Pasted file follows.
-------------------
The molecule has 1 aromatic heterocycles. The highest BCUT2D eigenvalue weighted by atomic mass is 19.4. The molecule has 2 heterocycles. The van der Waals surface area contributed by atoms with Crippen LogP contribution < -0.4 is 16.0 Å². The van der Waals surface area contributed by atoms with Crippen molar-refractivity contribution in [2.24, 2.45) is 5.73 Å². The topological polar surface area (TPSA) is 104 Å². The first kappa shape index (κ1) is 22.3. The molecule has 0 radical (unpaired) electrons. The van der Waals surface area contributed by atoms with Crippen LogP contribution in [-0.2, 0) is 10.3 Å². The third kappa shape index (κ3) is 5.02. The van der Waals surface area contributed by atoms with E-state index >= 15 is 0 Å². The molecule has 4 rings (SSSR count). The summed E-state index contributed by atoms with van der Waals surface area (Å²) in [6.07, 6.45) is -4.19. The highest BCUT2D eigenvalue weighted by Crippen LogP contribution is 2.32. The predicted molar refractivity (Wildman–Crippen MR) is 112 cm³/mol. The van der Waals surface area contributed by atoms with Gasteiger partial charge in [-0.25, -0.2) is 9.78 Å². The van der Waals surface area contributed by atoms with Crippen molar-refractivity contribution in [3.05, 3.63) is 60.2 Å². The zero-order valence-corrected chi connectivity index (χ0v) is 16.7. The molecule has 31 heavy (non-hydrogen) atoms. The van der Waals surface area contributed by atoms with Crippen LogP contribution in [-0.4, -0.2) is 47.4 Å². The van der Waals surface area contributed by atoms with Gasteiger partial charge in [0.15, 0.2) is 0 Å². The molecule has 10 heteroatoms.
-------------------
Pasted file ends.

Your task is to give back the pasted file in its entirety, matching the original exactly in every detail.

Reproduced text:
The molecule has 1 aromatic heterocycles. The highest BCUT2D eigenvalue weighted by atomic mass is 19.4. The molecule has 2 heterocycles. The van der Waals surface area contributed by atoms with Crippen LogP contribution < -0.4 is 16.0 Å². The van der Waals surface area contributed by atoms with Crippen molar-refractivity contribution in [2.24, 2.45) is 5.73 Å². The topological polar surface area (TPSA) is 104 Å². The first kappa shape index (κ1) is 22.3. The molecule has 0 radical (unpaired) electrons. The van der Waals surface area contributed by atoms with Crippen LogP contribution in [-0.2, 0) is 10.3 Å². The third kappa shape index (κ3) is 5.02. The van der Waals surface area contributed by atoms with E-state index >= 15 is 0 Å². The molecule has 4 rings (SSSR count). The summed E-state index contributed by atoms with van der Waals surface area (Å²) in [6.07, 6.45) is -4.19. The highest BCUT2D eigenvalue weighted by Crippen LogP contribution is 2.32. The predicted molar refractivity (Wildman–Crippen MR) is 112 cm³/mol. The van der Waals surface area contributed by atoms with Gasteiger partial charge in [-0.25, -0.2) is 9.78 Å². The van der Waals surface area contributed by atoms with Crippen molar-refractivity contribution in [3.05, 3.63) is 60.2 Å². The zero-order valence-corrected chi connectivity index (χ0v) is 16.7. The molecule has 31 heavy (non-hydrogen) atoms. The van der Waals surface area contributed by atoms with Crippen LogP contribution in [-0.4, -0.2) is 47.4 Å². The van der Waals surface area contributed by atoms with Gasteiger partial charge in [0.15, 0.2) is 0 Å². The molecule has 10 heteroatoms.